She also suggested she would stop public spending increasing as quickly as previously planned, in remarks that appeared at odds with her promise in parliament this week not to cut public spending.

Paul Johnson, the director of the Institute for Fiscal Studies, said higher inflation has “already eaten into plans set out a year ago”, pointing out that she could not increase spending much less quickly “without it actually going down”.

Truss’s decision to sack Kwarteng and raise the maximum corporation tax rate to 25% is her second major U-turn after she scrapped the abolition of the 45p income tax rate.

Her huge package of unfunded tax cuts and spending sent the pound tumbling and plunged markets into turmoil in September.

But in a downbeat performance yesterday, she showed no contrition, and insisted she would not resign. Asked why she should stay on, she replied: “I am absolutely determined to see through what I have promised – to deliver a higher growth, more prosperous United Kingdom.”

She hurried away from the podium after eight minutes, in which she took four questions from a list of handpicked journalists.

She provided no answers to why she was staying on when Kwarteng was taking the blame for their joint plan, but sources said Truss wanted him to “carry the can” as she sought to calm the markets and the nerves of jittery Tory MPs.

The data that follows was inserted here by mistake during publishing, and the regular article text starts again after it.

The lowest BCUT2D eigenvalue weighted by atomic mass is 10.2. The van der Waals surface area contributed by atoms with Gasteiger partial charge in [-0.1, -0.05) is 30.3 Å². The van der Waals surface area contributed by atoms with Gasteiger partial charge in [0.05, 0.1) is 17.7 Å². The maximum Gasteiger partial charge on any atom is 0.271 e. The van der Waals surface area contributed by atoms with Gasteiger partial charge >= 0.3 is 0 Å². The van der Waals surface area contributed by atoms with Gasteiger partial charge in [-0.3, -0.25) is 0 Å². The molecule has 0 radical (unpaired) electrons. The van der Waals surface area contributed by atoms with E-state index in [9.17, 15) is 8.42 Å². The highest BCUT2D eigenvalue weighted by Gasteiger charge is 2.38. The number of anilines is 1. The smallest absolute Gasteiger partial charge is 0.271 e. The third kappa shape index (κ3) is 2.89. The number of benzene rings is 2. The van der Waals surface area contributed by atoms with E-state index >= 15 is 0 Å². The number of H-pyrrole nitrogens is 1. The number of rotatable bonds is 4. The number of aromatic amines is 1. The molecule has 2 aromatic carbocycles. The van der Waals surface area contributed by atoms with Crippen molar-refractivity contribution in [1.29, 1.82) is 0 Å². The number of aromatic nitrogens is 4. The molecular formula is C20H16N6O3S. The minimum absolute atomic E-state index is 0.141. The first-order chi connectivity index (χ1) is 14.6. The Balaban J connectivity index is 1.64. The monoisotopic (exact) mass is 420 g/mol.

Her ousted chancellor reportedly believes Truss has only bought herself “a few more weeks”.

A source close to Kwarteng told the Times: “His view is that the wagons are still going to circle.”

Christopher Chope, one of the Tory MPs most loyal to Truss, admitted to feeling “very badly let down” by the U-turn.

Speaking to BBC Newsnight last night, he said: “I expressed disbelief at what I heard today because it’s totally inconsistent with everything

that the prime minister stood for when she was elected.”

Other senior ministers such as Nadhim Zahawi, the chancellor of the duchy of Lancaster, and Simon Clarke, the levelling up secretary, appeared to rally around Truss, while Thérèse Coffey, the deputy prime minister and Truss’s closest ally, held a Zoom call for restive Tory backbenchers .

But only a third of them tuned in. According to one of those on the call, she said she was “not sure what I can say right now”, which rattled their nerves.

The appointment of Hunt infuriated some of Truss’s earliest backers, one of whom said: “She is removing every reason why I voted for her.”

Several Tories said they were submitting letters to Graham Brady, the 1922 Committee chairman but others had reservations about this for fear a change of leader could add to the pressure for a general election.

One Tory grandee said: “Liz owns this mess, not Kwasi.

She must go immediately and be replaced by Rishi [Sunak] and Penny [Mordaunt].” A former minister added: “She should be resigning because it’s not good enough that she gets rid of a chancellor with whom she has been in complete agreement from day one.”